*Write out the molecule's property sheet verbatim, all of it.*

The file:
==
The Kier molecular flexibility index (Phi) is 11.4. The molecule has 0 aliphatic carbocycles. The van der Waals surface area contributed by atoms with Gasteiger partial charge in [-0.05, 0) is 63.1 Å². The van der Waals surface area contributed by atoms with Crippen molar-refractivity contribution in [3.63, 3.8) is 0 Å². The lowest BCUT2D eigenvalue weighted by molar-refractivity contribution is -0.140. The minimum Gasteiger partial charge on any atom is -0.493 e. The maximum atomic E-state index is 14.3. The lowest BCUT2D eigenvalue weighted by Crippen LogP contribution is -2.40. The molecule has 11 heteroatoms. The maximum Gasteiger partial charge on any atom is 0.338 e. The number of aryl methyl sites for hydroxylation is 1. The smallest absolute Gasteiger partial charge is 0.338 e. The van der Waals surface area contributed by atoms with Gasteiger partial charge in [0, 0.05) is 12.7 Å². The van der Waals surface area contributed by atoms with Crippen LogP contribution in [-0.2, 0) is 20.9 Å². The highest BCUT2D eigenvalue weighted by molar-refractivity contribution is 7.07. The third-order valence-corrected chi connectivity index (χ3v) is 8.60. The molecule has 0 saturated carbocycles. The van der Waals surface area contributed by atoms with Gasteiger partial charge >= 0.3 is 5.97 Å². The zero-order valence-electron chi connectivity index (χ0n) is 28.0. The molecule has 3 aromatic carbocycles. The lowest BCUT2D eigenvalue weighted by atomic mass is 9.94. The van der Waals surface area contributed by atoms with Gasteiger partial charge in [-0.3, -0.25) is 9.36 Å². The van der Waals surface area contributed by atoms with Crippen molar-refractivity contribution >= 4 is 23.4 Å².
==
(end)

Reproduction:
The Kier molecular flexibility index (Phi) is 11.4. The molecule has 0 aliphatic carbocycles. The van der Waals surface area contributed by atoms with Gasteiger partial charge in [-0.05, 0) is 63.1 Å². The van der Waals surface area contributed by atoms with Crippen molar-refractivity contribution in [3.63, 3.8) is 0 Å². The lowest BCUT2D eigenvalue weighted by molar-refractivity contribution is -0.140. The minimum Gasteiger partial charge on any atom is -0.493 e. The maximum atomic E-state index is 14.3. The lowest BCUT2D eigenvalue weighted by Crippen LogP contribution is -2.40. The molecule has 11 heteroatoms. The maximum Gasteiger partial charge on any atom is 0.338 e. The number of aryl methyl sites for hydroxylation is 1. The smallest absolute Gasteiger partial charge is 0.338 e. The van der Waals surface area contributed by atoms with Gasteiger partial charge in [0, 0.05) is 12.7 Å². The van der Waals surface area contributed by atoms with Crippen LogP contribution in [-0.2, 0) is 20.9 Å². The highest BCUT2D eigenvalue weighted by molar-refractivity contribution is 7.07. The third-order valence-corrected chi connectivity index (χ3v) is 8.60. The molecule has 0 saturated carbocycles. The van der Waals surface area contributed by atoms with Gasteiger partial charge >= 0.3 is 5.97 Å². The zero-order valence-electron chi connectivity index (χ0n) is 28.0. The molecule has 3 aromatic carbocycles. The lowest BCUT2D eigenvalue weighted by atomic mass is 9.94. The van der Waals surface area contributed by atoms with Gasteiger partial charge in [-0.3, -0.25) is 9.36 Å². The van der Waals surface area contributed by atoms with Crippen molar-refractivity contribution >= 4 is 23.4 Å².